The games I won with this build happened very quickly, often with Tah-Crop Elite pumping on Turn 5 to close things out. Dropping Trial of Solidarity on the same turn giving everything a total +3/+2 was devastating.
That’s not to say the game was all ground work. I was often able to generate enough tokens – with or without Anointed Procession doubling – to chump block turn after turn while sending in the birds. This was also a deck that I think actually benefited greatly from Anointer Priest‘s life gain.
So what went wrong?
As the title of this post implies, I think the main issue with the deck was setup cost. Look at the non-creature spells. Notice anything?
Yes, that’s six spells in the 4- and 5- drop slots, and virtually no removal. Essence Scatter and Galestrike aren’t nothing, but going wide has a significant issue dealing with opponent’s creatures through combat alone. The result is that if you do not kill your opponent very quickly, you have a significantly lower chance of finishing the game once they stabilize. Against green beatdown decks, for example, this build needs to expend a lot of resources to deal with a single Colossapede.
There’s always a temptation to do something cool when playing Magic: the Gathering, but cool doesn’t always win the game. Having two copies of Oketra’s Monument certainly increases consistency, but being Legendary Artifacts means you will likely end up with a dead card in your hand at some point.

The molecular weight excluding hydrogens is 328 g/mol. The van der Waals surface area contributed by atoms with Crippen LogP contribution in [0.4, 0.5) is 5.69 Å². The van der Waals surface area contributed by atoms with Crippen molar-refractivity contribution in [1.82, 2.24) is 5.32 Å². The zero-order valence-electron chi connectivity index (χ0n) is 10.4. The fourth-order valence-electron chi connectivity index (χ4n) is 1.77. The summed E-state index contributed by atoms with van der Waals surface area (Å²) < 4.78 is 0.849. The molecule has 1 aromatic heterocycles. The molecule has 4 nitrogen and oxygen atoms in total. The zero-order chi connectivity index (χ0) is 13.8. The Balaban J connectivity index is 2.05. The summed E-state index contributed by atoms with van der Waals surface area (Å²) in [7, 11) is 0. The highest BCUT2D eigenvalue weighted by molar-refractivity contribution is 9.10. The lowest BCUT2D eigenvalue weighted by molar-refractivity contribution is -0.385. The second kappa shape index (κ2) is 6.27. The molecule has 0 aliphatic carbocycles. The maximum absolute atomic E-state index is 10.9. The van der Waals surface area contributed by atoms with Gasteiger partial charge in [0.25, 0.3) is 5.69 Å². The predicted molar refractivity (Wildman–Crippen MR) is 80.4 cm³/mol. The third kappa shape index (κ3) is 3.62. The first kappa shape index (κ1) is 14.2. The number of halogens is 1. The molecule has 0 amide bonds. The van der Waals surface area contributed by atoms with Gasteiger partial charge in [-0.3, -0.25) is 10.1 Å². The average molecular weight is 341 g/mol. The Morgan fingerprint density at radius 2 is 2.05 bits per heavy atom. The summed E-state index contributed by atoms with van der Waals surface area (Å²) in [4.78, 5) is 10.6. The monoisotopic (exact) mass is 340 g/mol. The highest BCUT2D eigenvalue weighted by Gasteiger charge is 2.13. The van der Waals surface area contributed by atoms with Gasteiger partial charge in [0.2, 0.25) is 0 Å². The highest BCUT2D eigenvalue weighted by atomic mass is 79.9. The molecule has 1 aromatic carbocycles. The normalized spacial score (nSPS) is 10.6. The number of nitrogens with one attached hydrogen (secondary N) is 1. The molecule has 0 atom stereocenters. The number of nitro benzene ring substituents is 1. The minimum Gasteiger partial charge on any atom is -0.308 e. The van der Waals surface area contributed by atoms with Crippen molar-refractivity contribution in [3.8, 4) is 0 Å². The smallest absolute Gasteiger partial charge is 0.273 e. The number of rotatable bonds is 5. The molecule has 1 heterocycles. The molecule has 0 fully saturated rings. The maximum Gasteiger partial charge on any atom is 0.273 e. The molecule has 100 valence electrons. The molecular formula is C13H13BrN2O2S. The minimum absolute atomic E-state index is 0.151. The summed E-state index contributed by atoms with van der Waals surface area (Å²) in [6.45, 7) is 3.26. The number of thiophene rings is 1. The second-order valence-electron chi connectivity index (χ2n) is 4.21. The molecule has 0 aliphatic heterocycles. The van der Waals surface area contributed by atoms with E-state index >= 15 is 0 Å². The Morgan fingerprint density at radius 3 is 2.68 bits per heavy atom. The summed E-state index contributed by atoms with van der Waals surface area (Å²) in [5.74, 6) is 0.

Let’s take a look at one possible way to curve out with this deck…
What do you do on Turn 5 that can make up for the fact that you spent two turns playing permanents that do not immediately impact the board? Sure, you can play two creatures, creating four blockers (and gaining some life if one of the creatures was the Priest). But at this point, your opponent may have four or five creatures, one of which is likely bigger than any one card in the deck can deal with.
It’s a big problem when you have a board full of powerful effects that just don’t do anything. Without strong removal, it does not matter very much how many tokens enter the battlefield, sometimes.
What would I change?
Obviously, removal. If I could, I would replace Anointed Procession with Cast Out and at least one Oketra’s Monument with Impeccable Timing or Compulsory Rest. The go-wide strategy would have had much more success if I could deal with creatures more reliably.
The lesson here is that I need to temper my expectations when trying to do “the cool thing.” My judgment was clouded by that one time I was annihilated by an Anointed Procession deck in limited. My takeaway was that the Procession is a strong build-around card – when in reality, I could have just had a bad deck, poor draws or bad plays when I faced down against half a dozen Regal Caracal tokens.
Even with all that said, this deck wasn’t a total dud. The creatures here took me most of the way to victory, even if the power was watered down a bit with a misguided token effort.